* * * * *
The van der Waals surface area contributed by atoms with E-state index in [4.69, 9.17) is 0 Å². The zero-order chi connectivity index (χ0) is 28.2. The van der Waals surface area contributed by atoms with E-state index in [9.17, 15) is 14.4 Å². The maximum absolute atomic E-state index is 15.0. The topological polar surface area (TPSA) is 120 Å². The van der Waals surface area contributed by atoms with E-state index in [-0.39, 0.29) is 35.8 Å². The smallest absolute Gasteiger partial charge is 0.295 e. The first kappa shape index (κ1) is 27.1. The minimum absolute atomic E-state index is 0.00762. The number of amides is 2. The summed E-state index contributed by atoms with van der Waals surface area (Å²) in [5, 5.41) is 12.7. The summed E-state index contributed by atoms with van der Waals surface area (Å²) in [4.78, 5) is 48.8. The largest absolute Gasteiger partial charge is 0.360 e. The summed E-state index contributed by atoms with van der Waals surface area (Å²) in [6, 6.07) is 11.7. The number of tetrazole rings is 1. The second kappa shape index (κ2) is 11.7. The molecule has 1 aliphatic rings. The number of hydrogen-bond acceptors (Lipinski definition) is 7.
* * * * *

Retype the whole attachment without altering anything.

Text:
The van der Waals surface area contributed by atoms with E-state index in [4.69, 9.17) is 0 Å². The zero-order chi connectivity index (χ0) is 28.2. The van der Waals surface area contributed by atoms with E-state index in [9.17, 15) is 14.4 Å². The maximum absolute atomic E-state index is 15.0. The topological polar surface area (TPSA) is 120 Å². The van der Waals surface area contributed by atoms with E-state index in [-0.39, 0.29) is 35.8 Å². The smallest absolute Gasteiger partial charge is 0.295 e. The first kappa shape index (κ1) is 27.1. The minimum absolute atomic E-state index is 0.00762. The number of amides is 2. The summed E-state index contributed by atoms with van der Waals surface area (Å²) in [5, 5.41) is 12.7. The summed E-state index contributed by atoms with van der Waals surface area (Å²) in [4.78, 5) is 48.8. The largest absolute Gasteiger partial charge is 0.360 e. The summed E-state index contributed by atoms with van der Waals surface area (Å²) in [6, 6.07) is 11.7. The number of tetrazole rings is 1. The second kappa shape index (κ2) is 11.7. The molecule has 1 aliphatic rings. The number of hydrogen-bond acceptors (Lipinski definition) is 7.